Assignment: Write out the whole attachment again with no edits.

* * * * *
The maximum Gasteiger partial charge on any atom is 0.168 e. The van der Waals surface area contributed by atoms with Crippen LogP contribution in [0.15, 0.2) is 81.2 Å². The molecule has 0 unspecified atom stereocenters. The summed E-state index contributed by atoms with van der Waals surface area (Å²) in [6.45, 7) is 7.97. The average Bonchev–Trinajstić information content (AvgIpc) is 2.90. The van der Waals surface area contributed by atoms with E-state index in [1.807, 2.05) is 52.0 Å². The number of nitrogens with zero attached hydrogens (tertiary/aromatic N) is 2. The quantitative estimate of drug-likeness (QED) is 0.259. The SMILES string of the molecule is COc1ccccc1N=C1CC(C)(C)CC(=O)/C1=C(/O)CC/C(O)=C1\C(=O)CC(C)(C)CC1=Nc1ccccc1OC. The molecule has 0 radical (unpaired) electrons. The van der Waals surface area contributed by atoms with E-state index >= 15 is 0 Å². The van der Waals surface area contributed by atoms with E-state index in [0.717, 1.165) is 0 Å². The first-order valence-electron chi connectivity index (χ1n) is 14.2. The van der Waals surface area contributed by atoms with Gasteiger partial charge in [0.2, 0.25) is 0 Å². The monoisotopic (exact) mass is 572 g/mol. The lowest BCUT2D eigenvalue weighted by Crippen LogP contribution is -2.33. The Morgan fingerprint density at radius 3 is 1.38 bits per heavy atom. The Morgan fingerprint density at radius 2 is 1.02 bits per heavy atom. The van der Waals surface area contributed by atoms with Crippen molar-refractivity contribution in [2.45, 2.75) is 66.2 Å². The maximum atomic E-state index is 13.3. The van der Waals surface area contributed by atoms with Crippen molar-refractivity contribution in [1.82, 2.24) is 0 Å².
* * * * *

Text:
The maximum Gasteiger partial charge on any atom is 0.168 e. The van der Waals surface area contributed by atoms with Crippen LogP contribution in [0.15, 0.2) is 81.2 Å². The molecule has 0 unspecified atom stereocenters. The summed E-state index contributed by atoms with van der Waals surface area (Å²) in [6.45, 7) is 7.97. The average Bonchev–Trinajstić information content (AvgIpc) is 2.90. The van der Waals surface area contributed by atoms with E-state index in [1.807, 2.05) is 52.0 Å². The number of nitrogens with zero attached hydrogens (tertiary/aromatic N) is 2. The quantitative estimate of drug-likeness (QED) is 0.259. The SMILES string of the molecule is COc1ccccc1N=C1CC(C)(C)CC(=O)/C1=C(/O)CC/C(O)=C1\C(=O)CC(C)(C)CC1=Nc1ccccc1OC. The molecule has 0 radical (unpaired) electrons. The van der Waals surface area contributed by atoms with E-state index >= 15 is 0 Å². The van der Waals surface area contributed by atoms with E-state index in [0.717, 1.165) is 0 Å². The first-order valence-electron chi connectivity index (χ1n) is 14.2. The van der Waals surface area contributed by atoms with Gasteiger partial charge in [0.2, 0.25) is 0 Å². The monoisotopic (exact) mass is 572 g/mol. The lowest BCUT2D eigenvalue weighted by Crippen LogP contribution is -2.33. The Morgan fingerprint density at radius 3 is 1.38 bits per heavy atom. The Morgan fingerprint density at radius 2 is 1.02 bits per heavy atom. The van der Waals surface area contributed by atoms with Crippen molar-refractivity contribution in [2.45, 2.75) is 66.2 Å². The maximum atomic E-state index is 13.3. The van der Waals surface area contributed by atoms with Crippen molar-refractivity contribution in [1.82, 2.24) is 0 Å².